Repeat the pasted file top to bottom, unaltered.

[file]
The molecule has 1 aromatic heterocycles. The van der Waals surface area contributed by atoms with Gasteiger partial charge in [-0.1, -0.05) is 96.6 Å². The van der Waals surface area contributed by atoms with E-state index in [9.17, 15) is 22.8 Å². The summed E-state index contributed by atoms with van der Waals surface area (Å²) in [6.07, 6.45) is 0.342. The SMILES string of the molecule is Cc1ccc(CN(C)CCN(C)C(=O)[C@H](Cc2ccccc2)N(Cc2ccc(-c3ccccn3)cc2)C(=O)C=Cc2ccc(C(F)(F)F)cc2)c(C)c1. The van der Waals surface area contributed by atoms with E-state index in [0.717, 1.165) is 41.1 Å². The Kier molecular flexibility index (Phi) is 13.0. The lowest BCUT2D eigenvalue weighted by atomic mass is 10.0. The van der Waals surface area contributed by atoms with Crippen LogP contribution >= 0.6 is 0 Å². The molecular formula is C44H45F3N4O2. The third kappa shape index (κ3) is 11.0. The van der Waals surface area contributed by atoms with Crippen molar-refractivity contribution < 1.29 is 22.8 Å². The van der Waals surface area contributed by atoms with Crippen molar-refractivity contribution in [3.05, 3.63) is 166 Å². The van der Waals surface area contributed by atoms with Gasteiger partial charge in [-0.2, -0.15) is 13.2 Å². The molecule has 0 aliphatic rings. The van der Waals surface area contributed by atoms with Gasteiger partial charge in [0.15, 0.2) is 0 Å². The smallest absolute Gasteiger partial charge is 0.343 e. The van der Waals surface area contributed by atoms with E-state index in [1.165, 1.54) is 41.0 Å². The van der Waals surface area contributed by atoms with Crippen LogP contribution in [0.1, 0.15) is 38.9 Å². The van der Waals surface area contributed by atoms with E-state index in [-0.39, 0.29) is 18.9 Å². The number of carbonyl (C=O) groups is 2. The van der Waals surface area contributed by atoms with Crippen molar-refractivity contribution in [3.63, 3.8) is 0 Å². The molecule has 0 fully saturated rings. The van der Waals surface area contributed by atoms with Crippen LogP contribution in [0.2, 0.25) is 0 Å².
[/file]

The molecule has 1 aromatic heterocycles. The van der Waals surface area contributed by atoms with Gasteiger partial charge in [-0.1, -0.05) is 96.6 Å². The van der Waals surface area contributed by atoms with E-state index in [9.17, 15) is 22.8 Å². The summed E-state index contributed by atoms with van der Waals surface area (Å²) in [6.07, 6.45) is 0.342. The SMILES string of the molecule is Cc1ccc(CN(C)CCN(C)C(=O)[C@H](Cc2ccccc2)N(Cc2ccc(-c3ccccn3)cc2)C(=O)C=Cc2ccc(C(F)(F)F)cc2)c(C)c1. The van der Waals surface area contributed by atoms with E-state index in [0.717, 1.165) is 41.1 Å². The Kier molecular flexibility index (Phi) is 13.0. The lowest BCUT2D eigenvalue weighted by atomic mass is 10.0. The van der Waals surface area contributed by atoms with Crippen LogP contribution >= 0.6 is 0 Å². The molecular formula is C44H45F3N4O2. The third kappa shape index (κ3) is 11.0. The van der Waals surface area contributed by atoms with Crippen molar-refractivity contribution < 1.29 is 22.8 Å². The van der Waals surface area contributed by atoms with Crippen molar-refractivity contribution in [3.05, 3.63) is 166 Å². The van der Waals surface area contributed by atoms with Gasteiger partial charge in [-0.2, -0.15) is 13.2 Å². The molecule has 0 aliphatic rings. The van der Waals surface area contributed by atoms with Gasteiger partial charge in [0.15, 0.2) is 0 Å². The smallest absolute Gasteiger partial charge is 0.343 e. The van der Waals surface area contributed by atoms with E-state index in [1.165, 1.54) is 41.0 Å². The van der Waals surface area contributed by atoms with Crippen LogP contribution in [0.1, 0.15) is 38.9 Å². The van der Waals surface area contributed by atoms with E-state index in [-0.39, 0.29) is 18.9 Å². The number of carbonyl (C=O) groups is 2. The van der Waals surface area contributed by atoms with Crippen molar-refractivity contribution in [3.63, 3.8) is 0 Å². The molecule has 0 fully saturated rings. The van der Waals surface area contributed by atoms with Crippen LogP contribution in [0.2, 0.25) is 0 Å².